SIMPLE EXERCISES CAN BEAT THE TRAVEL BLAHS
Michael S. Horney
TRAVELING TO FAR PLACES can be a life-expanding experience, but getting there is not always fun. And the older you get, the less fun it can be. Here are some tips to make long flights more manageable:
Combating Jet Lag
Try these natural techniques to reset your internal clock:
- Reset your watch to your destination’s time as soon as you get on the plane. If it’s daytime there, try to stay awake during the flight. Walking around the cabin may help. If it’s nighttime, try to sleep. Earplugs and a sleeping mask may help block out distractions.
- Eat before you get on the plane so that hunger does not prevent you from sleeping. Inform the flight attendant that you will not be eating so that you are not awakened for a meal.
- If it’s daytime when you arrive but nighttime back at home, don’t sleep. Instead, try doing some light exercise, like walking, to help revive your body and stop it from producing sleep-inducing hormones.
Understanding the risk of blood clots
Deep vein thrombosis, or DVT, (the formation of blood clots in deep veins) has been blamed for several deaths among long-haul airline passengers. While DVT is not specifically linked to air travel, it does occur situations where people are immobile—and these clots are dangerous when they block vessels in the leg or lungs. Symptoms of deep vein thrombosis include
- Tenderness and redness in the affected areas
- Fever or sudden, unexplained cough
- Pain and swelling in areas drained by the vein where the blood clot is located
- Joint pain and soreness
Here are some factors that could indicate that you’re more susceptible to developing DVT (If one of them applies to you, you should consult your doctor before the flight):
- If DVT runs in your family.
- If you’ve recently undergone surgery or have been wounded, especially in the abdomen or legs.
- If you have varicose veins or heart failure or are obese.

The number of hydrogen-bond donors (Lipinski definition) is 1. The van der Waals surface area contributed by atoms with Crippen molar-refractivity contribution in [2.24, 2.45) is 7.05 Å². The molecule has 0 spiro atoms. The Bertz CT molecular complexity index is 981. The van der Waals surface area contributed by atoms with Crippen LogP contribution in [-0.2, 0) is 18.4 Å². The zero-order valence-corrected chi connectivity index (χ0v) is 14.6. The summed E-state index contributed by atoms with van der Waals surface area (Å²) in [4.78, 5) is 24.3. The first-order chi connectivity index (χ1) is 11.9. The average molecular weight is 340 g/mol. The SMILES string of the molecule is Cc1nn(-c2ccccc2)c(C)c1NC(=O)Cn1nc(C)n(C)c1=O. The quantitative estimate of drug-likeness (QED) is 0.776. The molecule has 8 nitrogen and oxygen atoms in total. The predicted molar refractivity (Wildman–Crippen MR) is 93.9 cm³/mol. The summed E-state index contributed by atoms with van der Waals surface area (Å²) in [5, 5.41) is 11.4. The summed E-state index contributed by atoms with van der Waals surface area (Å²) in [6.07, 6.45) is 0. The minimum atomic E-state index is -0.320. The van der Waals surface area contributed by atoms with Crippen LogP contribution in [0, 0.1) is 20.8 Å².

- If you’re dehydrated.
- If you are undergoing estrogen therapy , including the use of estrogen pills.
- If you have been sitting in the same position for more than 24 hours.
- If you have deviations in your hemogram, or complete blood count, that could result in a higher risk of blood clotting.
Now, for some simple, fun exercises
Before you start, drink plenty of water. Walk up and down the aisles when you can and try the following exercises (DON’T do them if they ‘re difficult or cause any pain):
Ankle turns. Lift your feet off the floor and move your toes in a circle, one foot moving clockwise and the other foot moving counter-clockwise. Change direction. Move about 15 seconds in each direction.
Knee lifts. While keeping your knee bent, raise one leg while tensing your thigh muscle. Do the same with your other leg. Repeat 20 to 30 times.
Arm bends. Start with your elbows on the armrest and your hands pointed forward so that your lower and upper arms make a 90-degree angle. Take turns moving your left and then your right hand to your chest and back down again. Do this exercise in a series of 30 seconds each.
Upper body stretch. Stretch both arms high over your head. With your right hand, grab your left wrist and pull this slowly to the right. Hold this position for 15 second and then change arms.Forward bends. Place both feet on the floor and pull your abdomen in. Then bend slowly forward and “walk” your fingers along your shinbone to your ankles. Hold this position for 15 seconds and then sit up again slowly.
Shoulder stretch. With your right hand, grab your left elbow and pull your outstretched left arm slowly toward your right shoulder. Hold this position for 15 seconds and then change arms.
Neck roll. Relax your shoulders, let your head drop to your right shoulder and roll your head to the front and then to your left side. Hold each position for about five seconds. Repeat five times.
Dr. Michael S. Horney is the head chiropractor at Port Jefferson Chiropractic, on Long Island, New York. He believes in using natural ways to good health for back pain, sports injuries, headaches, neck & arm pain, arthritis, accident recuperation, and much more. Visit his website at: www.portjeffersonchiropractic.com
For more information on this and related topics, visit the link on our Resources page.
Your comments on this article?
Leave a reply below…